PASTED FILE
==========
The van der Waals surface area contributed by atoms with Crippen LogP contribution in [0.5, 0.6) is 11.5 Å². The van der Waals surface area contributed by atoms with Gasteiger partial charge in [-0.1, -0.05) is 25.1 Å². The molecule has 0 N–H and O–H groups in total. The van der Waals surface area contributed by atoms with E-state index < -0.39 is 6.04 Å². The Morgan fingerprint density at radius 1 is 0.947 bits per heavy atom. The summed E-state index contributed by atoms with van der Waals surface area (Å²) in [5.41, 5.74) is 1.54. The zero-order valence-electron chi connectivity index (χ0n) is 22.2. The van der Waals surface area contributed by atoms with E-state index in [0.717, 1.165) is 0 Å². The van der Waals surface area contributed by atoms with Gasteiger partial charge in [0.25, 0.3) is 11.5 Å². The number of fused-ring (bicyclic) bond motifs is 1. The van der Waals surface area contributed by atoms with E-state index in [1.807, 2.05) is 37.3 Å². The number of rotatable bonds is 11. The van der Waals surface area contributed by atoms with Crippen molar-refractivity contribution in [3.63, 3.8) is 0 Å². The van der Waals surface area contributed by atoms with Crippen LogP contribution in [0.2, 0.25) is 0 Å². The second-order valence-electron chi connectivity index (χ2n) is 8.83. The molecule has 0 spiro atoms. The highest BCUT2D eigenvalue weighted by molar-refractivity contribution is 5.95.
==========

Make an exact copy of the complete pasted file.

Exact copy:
The van der Waals surface area contributed by atoms with Crippen LogP contribution in [0.5, 0.6) is 11.5 Å². The van der Waals surface area contributed by atoms with Gasteiger partial charge in [-0.1, -0.05) is 25.1 Å². The molecule has 0 N–H and O–H groups in total. The van der Waals surface area contributed by atoms with E-state index < -0.39 is 6.04 Å². The Morgan fingerprint density at radius 1 is 0.947 bits per heavy atom. The summed E-state index contributed by atoms with van der Waals surface area (Å²) in [5.41, 5.74) is 1.54. The zero-order valence-electron chi connectivity index (χ0n) is 22.2. The van der Waals surface area contributed by atoms with E-state index in [0.717, 1.165) is 0 Å². The van der Waals surface area contributed by atoms with Gasteiger partial charge in [0.25, 0.3) is 11.5 Å². The number of fused-ring (bicyclic) bond motifs is 1. The van der Waals surface area contributed by atoms with E-state index in [1.807, 2.05) is 37.3 Å². The number of rotatable bonds is 11. The van der Waals surface area contributed by atoms with Crippen molar-refractivity contribution in [3.63, 3.8) is 0 Å². The van der Waals surface area contributed by atoms with Crippen LogP contribution in [0.2, 0.25) is 0 Å². The second-order valence-electron chi connectivity index (χ2n) is 8.83. The molecule has 0 spiro atoms. The highest BCUT2D eigenvalue weighted by molar-refractivity contribution is 5.95.